It is a horror that we do not even consider, women’s rights being reversed in the 21st century, but in Afghanistan it is a nightmare that girls are once again living through. I feel incredibly lucky that growing up in the UK my sex has never been a factor as to how far I will be able to go into education. I couldn’t imagine not being able to come into college tomorrow because I am female. Yet, for Afghan girls this is a very real and likely possibility.
Since the Taliban returned to power in Afghanistan in August, a spokesperson for the Ministry of Interior Affairs has said that “all the girls and women will return to school and their teaching jobs” and that the group wasn’t against the education of women. However, it is speculated that these assurances have only been made to not give the West any extra reason to intervene in the country. Also, there are claims that the Taliban want to try and appear like they are a legitimate regime in order to secure the aid they desperately need from other countries – the USA donated $150 billion in non-military aid from 2001-2020.
When the Taliban first took control of Afghanistan, they banned almost all education for girls during their 1996-2001 rule of the country. Only 9 years ago, the Taliban shot Malala Yousafazi in the head in Pakistan for campaigning for girls’ education. Clearly, their attitude to the education of girls hasn’t changed and the threat of serious violence to any challenger of said attitude remains.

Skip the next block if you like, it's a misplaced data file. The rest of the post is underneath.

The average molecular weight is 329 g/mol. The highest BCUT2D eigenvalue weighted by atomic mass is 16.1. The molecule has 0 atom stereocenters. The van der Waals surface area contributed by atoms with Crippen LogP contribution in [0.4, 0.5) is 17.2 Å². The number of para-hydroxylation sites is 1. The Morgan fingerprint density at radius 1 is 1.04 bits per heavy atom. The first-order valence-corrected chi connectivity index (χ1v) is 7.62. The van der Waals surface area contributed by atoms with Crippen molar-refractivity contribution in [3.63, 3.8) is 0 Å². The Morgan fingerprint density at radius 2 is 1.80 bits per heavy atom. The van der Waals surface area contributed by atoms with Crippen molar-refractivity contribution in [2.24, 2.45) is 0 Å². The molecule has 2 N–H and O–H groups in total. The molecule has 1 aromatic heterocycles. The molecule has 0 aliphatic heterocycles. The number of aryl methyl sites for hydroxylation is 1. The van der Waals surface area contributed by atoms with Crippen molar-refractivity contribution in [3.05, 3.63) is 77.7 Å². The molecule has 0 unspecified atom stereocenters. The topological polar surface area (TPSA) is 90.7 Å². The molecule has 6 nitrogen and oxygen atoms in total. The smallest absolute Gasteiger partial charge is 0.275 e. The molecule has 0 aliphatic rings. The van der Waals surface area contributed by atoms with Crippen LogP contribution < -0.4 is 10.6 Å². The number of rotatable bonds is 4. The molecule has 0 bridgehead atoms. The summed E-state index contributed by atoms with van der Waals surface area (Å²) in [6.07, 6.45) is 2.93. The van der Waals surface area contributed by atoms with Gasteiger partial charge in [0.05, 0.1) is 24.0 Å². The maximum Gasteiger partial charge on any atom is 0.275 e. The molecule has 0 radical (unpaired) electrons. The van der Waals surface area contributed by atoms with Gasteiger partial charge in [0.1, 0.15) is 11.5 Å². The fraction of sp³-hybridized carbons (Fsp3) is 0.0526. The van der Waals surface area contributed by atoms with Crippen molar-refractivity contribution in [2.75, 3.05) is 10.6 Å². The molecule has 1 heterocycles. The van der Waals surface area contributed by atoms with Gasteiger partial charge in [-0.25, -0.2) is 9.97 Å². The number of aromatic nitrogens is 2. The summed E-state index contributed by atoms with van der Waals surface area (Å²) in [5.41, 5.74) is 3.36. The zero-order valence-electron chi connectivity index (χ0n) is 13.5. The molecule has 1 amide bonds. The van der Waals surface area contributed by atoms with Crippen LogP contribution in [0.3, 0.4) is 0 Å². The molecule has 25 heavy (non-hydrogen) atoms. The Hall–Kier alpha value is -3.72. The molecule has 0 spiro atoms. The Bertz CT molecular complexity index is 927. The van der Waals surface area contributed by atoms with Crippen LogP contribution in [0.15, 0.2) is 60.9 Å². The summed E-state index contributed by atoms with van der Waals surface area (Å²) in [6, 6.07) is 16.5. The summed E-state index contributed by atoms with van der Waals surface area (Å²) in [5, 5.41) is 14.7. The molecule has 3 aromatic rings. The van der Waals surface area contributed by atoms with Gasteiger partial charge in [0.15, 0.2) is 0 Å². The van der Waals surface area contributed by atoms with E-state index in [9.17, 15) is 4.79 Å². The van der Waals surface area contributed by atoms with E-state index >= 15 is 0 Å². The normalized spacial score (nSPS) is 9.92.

The Taliban has already said that girls will not be allowed to go to school with boys and must be taught by female teachers. However, according to UNICEF, only 16% of Afghan schools are currently girls-only, and only a third of teachers are female, with just 10-15% being properly qualified. This will leave an alarmingly high percentage of Afghan girls with little to no education, when just months ago they were able to safely access it.
What’s more, it is feared that the best female teachers will flee the country to avoid being targeted by the Taliban. Many teachers are already preparing for the worst. Shabana Basij-Rasikh, founder of Afghanistan's first girls' boarding school, said in August she had burnt her students' records “to protect the girls and their families.”
Since the Taliban were ousted from Afghanistan, the increase in girls’ secondary education grew rapidly with nearly 40% enrolled in 2018 compared with 6% in 2003, according to UNICEF. Furthermore, the number of girls going to university increased by the tens of thousands, with some studying to become doctors, lawyers, scientists, and journalists.
However, all these years of hard work by the girls of Afghanistan may have gone to waste, with experts warning that even if girls are allowed to stay in education, they will be denied access to higher education and many of the aforementioned careers. Many worry that girls' education and future opportunities will be restricted under the militant group's rule, with the Women’s Affairs ministry already abolished by the Taliban.
Until the dust settles, the future of girl’s education in Taliban led Afghanistan will remain unclear, with the only source of hope being that the Taliban’s regime will collapse sooner rather than later. Nevertheless, the best thing we can do is write to our local MPs about this to encourage our government to speak out on this issue and join other countries in applying diplomatic pressure. We should also never forget how lucky we are to have safe access to education.